It is a common belief that cognitively impaired people have reduced pain sensitivity. However, analysis of previous studies on pain responses in cognitively impaired patients has revealed that the experience of pain is elevated in patients with mild to moderate Alzheimer's disease.
Researcher Ruth Defrin from University of Tel Aviv, Israel, said, "It appears that those with widespread brain atrophy or neural degeneration...all show increased pain responses and/or greater pain sensitivity. However, individuals with cognitive impairment can have difficulty communicating the features of their pain to others, which in turn presents a significant challenge for effective diagnosis and treatment of their pain."
The researchers are unclear on the pain sensitivity in late Alzheimer's disease. They said, "The effects of other types of neurodegenerative impairment on pain processing appear variable. Pain responses seem to be decreased in patients with frontotemporal dementia and Huntington's disease, but increased in those with Parkinson's disease. Effects on pain sensitivity may vary even for diseases affecting similar areas of the brain."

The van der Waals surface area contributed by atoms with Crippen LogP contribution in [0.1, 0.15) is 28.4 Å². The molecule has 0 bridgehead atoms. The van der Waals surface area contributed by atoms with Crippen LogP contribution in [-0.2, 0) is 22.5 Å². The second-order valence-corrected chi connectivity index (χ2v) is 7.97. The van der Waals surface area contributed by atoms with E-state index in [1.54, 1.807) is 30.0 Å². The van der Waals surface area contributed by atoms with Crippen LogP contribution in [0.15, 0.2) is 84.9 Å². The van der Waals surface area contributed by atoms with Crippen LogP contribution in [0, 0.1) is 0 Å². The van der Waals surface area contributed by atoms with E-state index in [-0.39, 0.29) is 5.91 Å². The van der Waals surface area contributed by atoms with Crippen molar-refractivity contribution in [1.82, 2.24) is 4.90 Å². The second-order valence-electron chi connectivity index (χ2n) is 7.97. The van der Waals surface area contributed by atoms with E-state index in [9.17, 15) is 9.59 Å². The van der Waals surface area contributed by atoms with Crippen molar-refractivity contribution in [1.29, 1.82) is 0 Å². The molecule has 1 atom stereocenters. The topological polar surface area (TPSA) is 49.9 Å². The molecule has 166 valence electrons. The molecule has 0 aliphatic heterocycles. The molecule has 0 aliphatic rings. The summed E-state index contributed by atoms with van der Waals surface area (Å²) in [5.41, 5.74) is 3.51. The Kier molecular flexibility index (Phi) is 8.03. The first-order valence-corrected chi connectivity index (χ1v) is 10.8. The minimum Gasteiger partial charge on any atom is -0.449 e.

The study also suggested that various developmental disabilities, such as autism, cerebral palsy, and intellectual disability, are also associated with increased pain sensitivity. These findings suggest that pain processing is frequently altered in cognitively impaired individuals, often with increased sensitivity to painful stimuli.
The study was published in PAIN.